Today we are showcasing a story about an African American Family tracing their history to preserve their roots, cultures, and traditions. The Davis Family of Eutawville, SC is embarking on this beautiful journey and doing so by writing that history in a family book. With help from LaCrystal Davis and Myra Davis-Branic, we get insight into this Lowcountry family’s rich history and hope you are encouraged to explore your own family history an heritage. Be sure to share images of your family both past and present with us using the hashtag #blacksouthernbelle
Davis Family Roots in Eutawville, SC: African American Family Writes Book to Preserve Their Family History
“My favorite Proverb is, “Until the lion learns to write, the tale of the hunt will always glorify the hunter.” This statement sums up my visit to the South Carolina Department of Archives and History where very few, if any volumes of information is stored about Black families. I plan to change that. I am a member of the Davis Family of Eutawville, S.C. and I’m writing a book about our history from the 1700’s to present day. There is so much history in the Low Country region, where my family is from, and I wanted to share it. The book is intended to serve as a written history for our family. It contains stories and accounts from different family members, as well as educational information that can be used in the S.C. Social Studies Academic Standards.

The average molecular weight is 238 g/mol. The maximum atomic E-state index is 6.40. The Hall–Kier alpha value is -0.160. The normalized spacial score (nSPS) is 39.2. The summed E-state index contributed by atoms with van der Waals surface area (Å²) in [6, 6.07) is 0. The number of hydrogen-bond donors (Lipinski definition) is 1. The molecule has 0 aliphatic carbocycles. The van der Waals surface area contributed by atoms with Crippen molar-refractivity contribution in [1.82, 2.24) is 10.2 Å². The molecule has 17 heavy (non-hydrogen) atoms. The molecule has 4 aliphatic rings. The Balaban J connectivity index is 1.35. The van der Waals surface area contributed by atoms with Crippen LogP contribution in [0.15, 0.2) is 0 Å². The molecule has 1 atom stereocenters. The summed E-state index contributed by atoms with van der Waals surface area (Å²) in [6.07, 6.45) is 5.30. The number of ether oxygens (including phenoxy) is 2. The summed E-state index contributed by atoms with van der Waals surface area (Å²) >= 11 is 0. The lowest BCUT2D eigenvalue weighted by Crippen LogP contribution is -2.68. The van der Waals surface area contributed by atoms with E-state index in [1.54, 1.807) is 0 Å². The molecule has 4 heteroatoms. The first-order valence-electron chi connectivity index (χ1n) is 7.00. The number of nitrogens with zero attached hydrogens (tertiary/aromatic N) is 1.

What makes our family story unique is that we are able to trace our Davis Family back to the 1700’s using the impeccable records kept by their owners, the Gaillard Family. The Gaillard’s arrived from France in the late 1600’s and by 1730, had the first of many plantations in the area, starting in St. James Santee Parish, (now called Santee, S.C.), St. John’s Berkeley Parish, (present day Eutawville, S.C.) and St. Stephen’s Parish, (present day Pineville). Because of their record keeping and their belief in keeping family units together, we were able to connect the dots and find members of our family, from plantation to plantation to freedom.” says Myra Davis.